Sometimes I open the newspaper and I have to stop and pinch myself for a moment, to make sure I’m not having a crazy dream. This has been the case a lot lately after seeing how quickly technology has been advancing. Just a few days ago, I learned that next year, Tesla plans for their new line of vehicles to be 90% self driving. I pinched myself to make sure I wasn’t asleep, and then I came across something even more incredible, which made me pinch a little bit harder.
That news happens to be related to 3D printing, and it involves the United States Military. They are apparently in discussions with the University of Nevada to create “virtual’ copies of their soldiers. These copies would be created via x-rays, MRIs, and ultrasounds, and encompass a soldier’s entire body in 3-dimensions.
This team of experts are already using virtual operating tables, which are manufactured by a company called Anatomage. These tables are basically virtual cadavers, which students and medical personnel can use to practice dissecting the human body with. Currently these machines are being used to allow students as well as professionals to dissect the human body without the need for a real human body.
Speaking at the American Association for the Advancement of Science Conference in San Jose, Dr. James Mah, clinical professor at the University of Nevada, spoke of how this technology could be used in conjunction with 3D printing to allow the military to create virtual replicas of each solder, as a “backup” of sorts in case of injury or loss of a limb.
“The idea is to image someone when they are in a healthy state so that the data is available if it’s needed at a later point,” explained Mah. “We have soldiers who get injured. They lose limbs and other tissues and it’s a challenge to reconstruct them in the field. but if they are imaged beforehand, you can send that over the internet and have a 3D printer in the field to produce the bone,”
Yes, you heard that right, and no you are not dreaming. Mah believes that soldiers could be 3D scanned using various imaging technologies, and then entered into a vast database, prior to being sent to serve in the military. Then, in the unfortunate circumstance of a soldier losing a limb, part of his/her skull or another portion of his/her body, this data could be retrieved. Upon retrieval doctors and surgeons in the field could quickly and easily see exactly how this individual’s body appeared and functioned prior to the injury.
On top of this, exact 3D printed replicas could be made of the missing bones. This could serve two purposes. Today’s technology allows for the creation of medical models which could greatly aid a surgeon in reconstructing the missing body parts needed. We are also on the cutting edge of being able to 3D print actual bones. Some would say that the technology already exists. We have already seen surgeons 3D print titanium skull and hip replacements which are then implanted into the human body and designed in such a way that actual bone will grow around them. This means that not only could medical models be 3D printed based on these ‘virtual copies’ of the soldiers, but actual replacement parts could quite frankly be feasible as well.
“A variety of injuries can happen on the battlefield and repair is unfortunately a long process,” said Mah. “The sooner you can get the replacement parts together the better.”
It should be interesting to see if and when this technology is put into use. The idea of creating virtual twins of ourselves in case of an accident, is an idea only previously conceived of in science fiction novels. When you add to it, the idea of being able to use these virtual copies of ourselves to 3D print entirely new body parts, it personally makes me feel as though I am having some sort of futuristic dream. When it comes down to it though, this will soon be a reality.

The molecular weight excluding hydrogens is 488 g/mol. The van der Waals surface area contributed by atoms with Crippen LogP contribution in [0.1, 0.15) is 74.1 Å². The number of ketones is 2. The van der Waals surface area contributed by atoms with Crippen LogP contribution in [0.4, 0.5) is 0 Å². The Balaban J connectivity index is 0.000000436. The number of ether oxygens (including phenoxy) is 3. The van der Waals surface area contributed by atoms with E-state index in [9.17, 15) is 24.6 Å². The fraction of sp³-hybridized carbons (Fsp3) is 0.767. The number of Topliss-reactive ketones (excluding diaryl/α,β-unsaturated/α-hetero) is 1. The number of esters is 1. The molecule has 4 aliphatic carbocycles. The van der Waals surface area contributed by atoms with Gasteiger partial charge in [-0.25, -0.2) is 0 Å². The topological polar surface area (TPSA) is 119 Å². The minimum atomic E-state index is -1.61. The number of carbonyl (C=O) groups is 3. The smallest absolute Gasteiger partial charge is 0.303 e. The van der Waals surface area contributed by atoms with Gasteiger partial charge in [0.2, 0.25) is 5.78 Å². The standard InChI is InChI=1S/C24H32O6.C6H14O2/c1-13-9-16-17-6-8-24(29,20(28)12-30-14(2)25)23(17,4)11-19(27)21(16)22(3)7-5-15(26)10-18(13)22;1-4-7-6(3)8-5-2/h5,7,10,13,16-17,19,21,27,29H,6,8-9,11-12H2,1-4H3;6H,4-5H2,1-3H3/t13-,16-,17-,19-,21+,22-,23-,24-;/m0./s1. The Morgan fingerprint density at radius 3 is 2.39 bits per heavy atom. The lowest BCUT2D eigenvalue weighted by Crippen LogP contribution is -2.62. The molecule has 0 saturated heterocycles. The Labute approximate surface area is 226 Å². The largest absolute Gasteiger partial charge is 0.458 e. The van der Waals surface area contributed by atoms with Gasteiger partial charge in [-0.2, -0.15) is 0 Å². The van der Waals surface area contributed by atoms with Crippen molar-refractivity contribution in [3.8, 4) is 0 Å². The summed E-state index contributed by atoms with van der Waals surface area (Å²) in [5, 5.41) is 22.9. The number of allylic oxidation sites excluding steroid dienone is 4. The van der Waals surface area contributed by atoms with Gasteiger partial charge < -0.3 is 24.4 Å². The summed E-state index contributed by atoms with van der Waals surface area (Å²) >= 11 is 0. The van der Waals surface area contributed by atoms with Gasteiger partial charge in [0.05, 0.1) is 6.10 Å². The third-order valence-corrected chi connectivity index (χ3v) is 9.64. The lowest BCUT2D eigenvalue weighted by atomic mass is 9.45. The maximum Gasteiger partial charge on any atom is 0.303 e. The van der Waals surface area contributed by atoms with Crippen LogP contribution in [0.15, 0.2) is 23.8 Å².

Initially this technology would probably only be used by the military, but soon after, there is no reason why everyone couldn’t have a virtual copy made of themselves. Perhaps one day soon, this technology will not only be reserved for 3D printing replacement bones, but it could even aid in the reproduction and replication of human organs. Technology certainly appears to be moving in a direction where we will all be able to extend our lives and the quality of our lives by simply 3D printing new body parts.
What do you think? Will this technology actually be used anytime soon, or are we still years or decades away? Discuss in the ‘Copy and 3D Print of Human Bones‘ forum thread on 3DPB.com. Check out the videos of the Anatomage table below.
You May Also Like
Open Additive & Addiguru to Increase Accessibility of Industrial 3D Printing Process Control
As many benefits that metal 3D printing has to offer, adoption can be impeded by the additional expenses of failed builds, process developments, and post-printing inspections. But luckily, many research...
3D Printing Steps in to Aid Semiconductor Industry’s Faltering Supply Chains
At this point in its evolution, additive manufacturing (AM) is growing far beyond the aerospace sector that kickstarted its adoption for end part production. It is being incorporated into automotive,...
The Building Blocks of Directed Energy Deposition Design
My kids love creating structures with Legos, Duplos, and boxes. Some days they build big houses with simple walls and others detailed spaceships with intricate features. Their block choice dictates...
New NanoOne Bioprinter, Ink Lets Researchers Bioprint Directly with Living Cells
A collaboration between UpNano and Xpect INX will allow users to directly print structures containing living cells, from the nanometer scale to the centimeter scale. UpNano’s latest printer uses a...
View our broad assortment of in house and third party products.